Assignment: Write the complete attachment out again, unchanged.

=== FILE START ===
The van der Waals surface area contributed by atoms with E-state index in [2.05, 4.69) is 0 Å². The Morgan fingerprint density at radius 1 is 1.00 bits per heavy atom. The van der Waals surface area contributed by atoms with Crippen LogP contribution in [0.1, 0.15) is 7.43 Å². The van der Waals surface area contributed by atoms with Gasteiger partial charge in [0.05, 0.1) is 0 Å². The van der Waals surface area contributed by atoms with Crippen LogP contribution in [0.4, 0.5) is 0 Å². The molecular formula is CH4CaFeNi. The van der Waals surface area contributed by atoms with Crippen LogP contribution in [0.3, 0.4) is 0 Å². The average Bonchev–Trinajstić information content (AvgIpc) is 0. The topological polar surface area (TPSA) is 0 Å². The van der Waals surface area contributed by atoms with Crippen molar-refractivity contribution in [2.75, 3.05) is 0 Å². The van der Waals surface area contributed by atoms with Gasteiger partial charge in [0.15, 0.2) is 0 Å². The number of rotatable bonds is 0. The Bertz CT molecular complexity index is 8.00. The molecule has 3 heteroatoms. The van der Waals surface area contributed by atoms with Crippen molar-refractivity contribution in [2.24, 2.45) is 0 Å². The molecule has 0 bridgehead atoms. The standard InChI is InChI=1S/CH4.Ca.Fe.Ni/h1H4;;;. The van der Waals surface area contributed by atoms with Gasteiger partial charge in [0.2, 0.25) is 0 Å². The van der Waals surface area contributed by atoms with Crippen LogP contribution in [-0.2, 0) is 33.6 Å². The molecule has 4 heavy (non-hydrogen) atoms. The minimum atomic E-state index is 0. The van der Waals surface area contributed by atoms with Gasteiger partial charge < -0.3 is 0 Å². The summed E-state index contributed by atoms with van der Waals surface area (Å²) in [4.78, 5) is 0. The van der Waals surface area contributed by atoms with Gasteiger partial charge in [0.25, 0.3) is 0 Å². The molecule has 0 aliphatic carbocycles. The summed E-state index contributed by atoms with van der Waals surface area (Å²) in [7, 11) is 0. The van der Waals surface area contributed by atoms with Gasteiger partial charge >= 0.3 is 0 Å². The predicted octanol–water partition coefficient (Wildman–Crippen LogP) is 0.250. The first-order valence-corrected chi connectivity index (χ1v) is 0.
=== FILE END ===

The van der Waals surface area contributed by atoms with E-state index in [2.05, 4.69) is 0 Å². The Morgan fingerprint density at radius 1 is 1.00 bits per heavy atom. The van der Waals surface area contributed by atoms with Crippen LogP contribution in [0.1, 0.15) is 7.43 Å². The van der Waals surface area contributed by atoms with Gasteiger partial charge in [0.05, 0.1) is 0 Å². The van der Waals surface area contributed by atoms with Crippen LogP contribution in [0.4, 0.5) is 0 Å². The molecular formula is CH4CaFeNi. The van der Waals surface area contributed by atoms with Crippen LogP contribution in [0.3, 0.4) is 0 Å². The average Bonchev–Trinajstić information content (AvgIpc) is 0. The topological polar surface area (TPSA) is 0 Å². The van der Waals surface area contributed by atoms with Crippen molar-refractivity contribution in [2.75, 3.05) is 0 Å². The van der Waals surface area contributed by atoms with Gasteiger partial charge in [0.15, 0.2) is 0 Å². The number of rotatable bonds is 0. The Bertz CT molecular complexity index is 8.00. The molecule has 3 heteroatoms. The van der Waals surface area contributed by atoms with Crippen molar-refractivity contribution in [2.24, 2.45) is 0 Å². The molecule has 0 bridgehead atoms. The standard InChI is InChI=1S/CH4.Ca.Fe.Ni/h1H4;;;. The van der Waals surface area contributed by atoms with Gasteiger partial charge in [0.2, 0.25) is 0 Å². The van der Waals surface area contributed by atoms with Crippen LogP contribution in [-0.2, 0) is 33.6 Å². The molecule has 4 heavy (non-hydrogen) atoms. The minimum atomic E-state index is 0. The van der Waals surface area contributed by atoms with Gasteiger partial charge < -0.3 is 0 Å². The summed E-state index contributed by atoms with van der Waals surface area (Å²) in [4.78, 5) is 0. The van der Waals surface area contributed by atoms with Gasteiger partial charge in [0.25, 0.3) is 0 Å². The molecule has 0 aliphatic carbocycles. The summed E-state index contributed by atoms with van der Waals surface area (Å²) in [7, 11) is 0. The van der Waals surface area contributed by atoms with Gasteiger partial charge >= 0.3 is 0 Å². The predicted octanol–water partition coefficient (Wildman–Crippen LogP) is 0.250. The first-order valence-corrected chi connectivity index (χ1v) is 0.